For the first two months, players were not allowed to bring anyone into the bubble because the NBA tried to limit the amount of people on the campus. With the beginning of the second round that changed, but the time spent in the bubble on their own proved to be a mental struggle for many players.
“I underestimated mental health, honestly. I had anxiety, a little bit of depression,” Los Angeles Clippers star Paul George told the media after his Game 5 matchup against the Dallas Mavericks. “This is really hard being in here. It’s not easy. All day it’s just basketball. It’s hard to get away from it.”
“I know exactly what Paul is going through,” Los Angeles Lakers guard Danny Green added later. “You have nothing to do but look at your phone and social media all day. All they are doing is bullying you.”
Being locked away from the outside world and separated from loved ones is a factor that was not considered enough when the plan of the bubble came to fruition. That coupled with the expectations and pressure to perform can be a lot to carry. Throughout the pandemic, mental health has been a battle for a lot of people—athletes included. People often forget that athletes are humans and are not just there for entertainment. The bubble concept overall has been successful, but all these issues contribute to a difficult time for players.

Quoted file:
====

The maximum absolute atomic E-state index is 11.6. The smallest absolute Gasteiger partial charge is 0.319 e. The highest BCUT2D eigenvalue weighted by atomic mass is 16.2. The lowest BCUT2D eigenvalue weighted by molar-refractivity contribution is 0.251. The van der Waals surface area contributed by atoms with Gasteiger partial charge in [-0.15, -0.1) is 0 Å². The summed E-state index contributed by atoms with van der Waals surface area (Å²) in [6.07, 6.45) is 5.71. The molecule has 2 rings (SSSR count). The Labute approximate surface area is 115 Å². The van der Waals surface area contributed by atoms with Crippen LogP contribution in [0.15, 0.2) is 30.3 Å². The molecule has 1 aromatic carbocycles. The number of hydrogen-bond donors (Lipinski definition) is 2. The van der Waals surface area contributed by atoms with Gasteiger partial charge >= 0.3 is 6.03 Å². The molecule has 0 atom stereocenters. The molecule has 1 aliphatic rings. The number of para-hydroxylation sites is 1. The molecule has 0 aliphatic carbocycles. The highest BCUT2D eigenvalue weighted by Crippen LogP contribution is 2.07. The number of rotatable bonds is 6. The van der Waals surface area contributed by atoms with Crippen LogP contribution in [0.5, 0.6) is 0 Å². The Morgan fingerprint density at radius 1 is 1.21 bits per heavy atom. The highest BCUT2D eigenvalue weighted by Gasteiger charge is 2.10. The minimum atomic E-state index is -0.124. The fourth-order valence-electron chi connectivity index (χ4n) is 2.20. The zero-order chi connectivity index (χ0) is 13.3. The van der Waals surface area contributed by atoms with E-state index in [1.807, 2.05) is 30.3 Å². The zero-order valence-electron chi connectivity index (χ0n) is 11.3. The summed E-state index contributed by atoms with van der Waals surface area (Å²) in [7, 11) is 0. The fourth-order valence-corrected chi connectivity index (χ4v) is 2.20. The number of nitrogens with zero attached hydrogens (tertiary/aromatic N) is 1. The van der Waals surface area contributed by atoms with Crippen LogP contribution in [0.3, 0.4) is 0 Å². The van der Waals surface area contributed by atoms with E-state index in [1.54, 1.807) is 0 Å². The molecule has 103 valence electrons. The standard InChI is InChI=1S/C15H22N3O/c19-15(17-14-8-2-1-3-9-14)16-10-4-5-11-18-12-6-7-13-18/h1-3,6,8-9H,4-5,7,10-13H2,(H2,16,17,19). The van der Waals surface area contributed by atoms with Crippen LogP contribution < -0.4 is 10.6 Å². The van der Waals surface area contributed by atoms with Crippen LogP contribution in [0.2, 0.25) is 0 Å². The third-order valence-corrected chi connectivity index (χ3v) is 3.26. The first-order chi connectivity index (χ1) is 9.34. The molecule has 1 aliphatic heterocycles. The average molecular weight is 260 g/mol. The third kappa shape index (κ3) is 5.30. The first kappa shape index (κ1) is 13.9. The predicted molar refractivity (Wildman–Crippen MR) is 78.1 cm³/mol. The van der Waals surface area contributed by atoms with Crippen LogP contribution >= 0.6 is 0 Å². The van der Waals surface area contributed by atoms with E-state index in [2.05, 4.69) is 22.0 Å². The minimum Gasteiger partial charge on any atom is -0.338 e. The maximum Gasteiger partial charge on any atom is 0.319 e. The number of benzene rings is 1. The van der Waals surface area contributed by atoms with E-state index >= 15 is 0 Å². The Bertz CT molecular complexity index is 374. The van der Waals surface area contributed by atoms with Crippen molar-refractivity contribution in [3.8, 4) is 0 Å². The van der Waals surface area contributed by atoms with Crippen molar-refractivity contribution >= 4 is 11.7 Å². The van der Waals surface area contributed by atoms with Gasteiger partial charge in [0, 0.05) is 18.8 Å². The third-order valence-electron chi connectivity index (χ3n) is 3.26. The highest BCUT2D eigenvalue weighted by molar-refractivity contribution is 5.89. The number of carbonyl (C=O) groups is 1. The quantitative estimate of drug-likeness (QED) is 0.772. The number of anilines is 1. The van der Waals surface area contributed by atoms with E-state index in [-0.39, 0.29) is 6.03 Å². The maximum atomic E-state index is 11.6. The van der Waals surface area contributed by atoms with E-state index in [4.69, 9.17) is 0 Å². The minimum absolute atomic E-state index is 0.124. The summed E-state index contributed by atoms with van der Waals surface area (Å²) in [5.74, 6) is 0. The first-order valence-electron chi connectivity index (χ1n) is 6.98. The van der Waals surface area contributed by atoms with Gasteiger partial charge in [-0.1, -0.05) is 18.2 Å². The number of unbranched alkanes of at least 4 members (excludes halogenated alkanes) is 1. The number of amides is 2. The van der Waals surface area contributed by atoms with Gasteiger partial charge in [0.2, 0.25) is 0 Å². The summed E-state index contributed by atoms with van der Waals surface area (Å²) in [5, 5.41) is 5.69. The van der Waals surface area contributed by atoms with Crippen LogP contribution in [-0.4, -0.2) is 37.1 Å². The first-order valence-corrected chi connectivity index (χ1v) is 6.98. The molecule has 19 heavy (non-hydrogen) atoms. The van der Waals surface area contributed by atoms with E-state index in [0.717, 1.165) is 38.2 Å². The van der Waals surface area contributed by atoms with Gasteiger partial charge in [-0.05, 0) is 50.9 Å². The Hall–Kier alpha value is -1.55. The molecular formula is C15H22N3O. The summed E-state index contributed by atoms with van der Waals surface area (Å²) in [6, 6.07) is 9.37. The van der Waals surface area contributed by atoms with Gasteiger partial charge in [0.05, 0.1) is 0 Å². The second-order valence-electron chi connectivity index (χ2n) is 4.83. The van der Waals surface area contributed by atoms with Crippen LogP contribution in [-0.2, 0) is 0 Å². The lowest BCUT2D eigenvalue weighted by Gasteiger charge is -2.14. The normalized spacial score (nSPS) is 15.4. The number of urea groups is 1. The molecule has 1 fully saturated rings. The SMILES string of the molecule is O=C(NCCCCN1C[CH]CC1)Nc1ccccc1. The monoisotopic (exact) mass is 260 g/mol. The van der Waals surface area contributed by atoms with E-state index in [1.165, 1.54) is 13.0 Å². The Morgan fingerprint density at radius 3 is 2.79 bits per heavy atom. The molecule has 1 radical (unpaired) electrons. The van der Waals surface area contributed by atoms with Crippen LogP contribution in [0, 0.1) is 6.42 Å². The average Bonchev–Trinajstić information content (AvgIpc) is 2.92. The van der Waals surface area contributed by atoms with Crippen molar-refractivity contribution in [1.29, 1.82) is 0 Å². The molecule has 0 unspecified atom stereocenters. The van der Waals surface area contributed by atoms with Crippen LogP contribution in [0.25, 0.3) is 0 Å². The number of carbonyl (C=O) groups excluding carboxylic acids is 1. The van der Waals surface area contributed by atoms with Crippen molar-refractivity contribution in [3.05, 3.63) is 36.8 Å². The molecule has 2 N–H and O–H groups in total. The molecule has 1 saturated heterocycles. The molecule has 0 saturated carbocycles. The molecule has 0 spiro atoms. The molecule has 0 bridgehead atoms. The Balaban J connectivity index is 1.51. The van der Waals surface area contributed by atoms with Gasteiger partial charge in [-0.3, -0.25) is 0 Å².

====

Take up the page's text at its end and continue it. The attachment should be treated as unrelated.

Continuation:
Looking at it as a whole, it seems like whoever hoists up the Larry O’Brien trophy in October will be touted as the greatest championship team ever given the circumstances. But, not all agree with that sentiment.